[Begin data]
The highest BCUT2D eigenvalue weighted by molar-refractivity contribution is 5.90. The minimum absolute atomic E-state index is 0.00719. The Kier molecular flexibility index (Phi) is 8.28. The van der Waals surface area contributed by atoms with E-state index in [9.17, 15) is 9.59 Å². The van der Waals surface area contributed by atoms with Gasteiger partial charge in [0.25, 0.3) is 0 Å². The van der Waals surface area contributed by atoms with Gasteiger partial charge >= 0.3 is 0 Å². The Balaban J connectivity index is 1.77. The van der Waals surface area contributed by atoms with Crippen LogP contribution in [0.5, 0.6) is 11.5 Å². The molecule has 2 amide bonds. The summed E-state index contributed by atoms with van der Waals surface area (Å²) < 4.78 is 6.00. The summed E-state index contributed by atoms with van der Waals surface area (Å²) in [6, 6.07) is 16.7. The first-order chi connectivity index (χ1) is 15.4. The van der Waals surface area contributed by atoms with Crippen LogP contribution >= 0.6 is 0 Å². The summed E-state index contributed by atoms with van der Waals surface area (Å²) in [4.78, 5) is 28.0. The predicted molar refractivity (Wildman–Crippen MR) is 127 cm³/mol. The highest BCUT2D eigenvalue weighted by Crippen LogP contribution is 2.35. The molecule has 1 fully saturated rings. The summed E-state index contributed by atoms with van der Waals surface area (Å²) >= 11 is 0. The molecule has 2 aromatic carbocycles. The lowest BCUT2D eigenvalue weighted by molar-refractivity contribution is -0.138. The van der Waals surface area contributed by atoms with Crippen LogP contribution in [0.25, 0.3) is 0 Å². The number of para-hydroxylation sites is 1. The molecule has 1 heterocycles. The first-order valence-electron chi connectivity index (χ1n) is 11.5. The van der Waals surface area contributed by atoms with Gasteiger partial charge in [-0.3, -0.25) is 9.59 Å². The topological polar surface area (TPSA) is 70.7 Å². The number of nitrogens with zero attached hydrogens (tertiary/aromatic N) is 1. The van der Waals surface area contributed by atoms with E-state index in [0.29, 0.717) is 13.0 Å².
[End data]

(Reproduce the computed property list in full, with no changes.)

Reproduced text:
The highest BCUT2D eigenvalue weighted by molar-refractivity contribution is 5.90. The minimum absolute atomic E-state index is 0.00719. The Kier molecular flexibility index (Phi) is 8.28. The van der Waals surface area contributed by atoms with E-state index in [9.17, 15) is 9.59 Å². The van der Waals surface area contributed by atoms with Gasteiger partial charge in [0.25, 0.3) is 0 Å². The van der Waals surface area contributed by atoms with Gasteiger partial charge >= 0.3 is 0 Å². The Balaban J connectivity index is 1.77. The van der Waals surface area contributed by atoms with Crippen LogP contribution in [0.5, 0.6) is 11.5 Å². The molecule has 2 amide bonds. The summed E-state index contributed by atoms with van der Waals surface area (Å²) < 4.78 is 6.00. The summed E-state index contributed by atoms with van der Waals surface area (Å²) in [6, 6.07) is 16.7. The first-order chi connectivity index (χ1) is 15.4. The van der Waals surface area contributed by atoms with Crippen LogP contribution >= 0.6 is 0 Å². The summed E-state index contributed by atoms with van der Waals surface area (Å²) in [4.78, 5) is 28.0. The predicted molar refractivity (Wildman–Crippen MR) is 127 cm³/mol. The highest BCUT2D eigenvalue weighted by Crippen LogP contribution is 2.35. The molecule has 1 fully saturated rings. The summed E-state index contributed by atoms with van der Waals surface area (Å²) >= 11 is 0. The molecule has 2 aromatic carbocycles. The lowest BCUT2D eigenvalue weighted by molar-refractivity contribution is -0.138. The van der Waals surface area contributed by atoms with Crippen LogP contribution in [0.25, 0.3) is 0 Å². The number of para-hydroxylation sites is 1. The molecule has 1 heterocycles. The first-order valence-electron chi connectivity index (χ1n) is 11.5. The van der Waals surface area contributed by atoms with Gasteiger partial charge in [-0.3, -0.25) is 9.59 Å². The topological polar surface area (TPSA) is 70.7 Å². The number of nitrogens with zero attached hydrogens (tertiary/aromatic N) is 1. The van der Waals surface area contributed by atoms with E-state index in [0.29, 0.717) is 13.0 Å².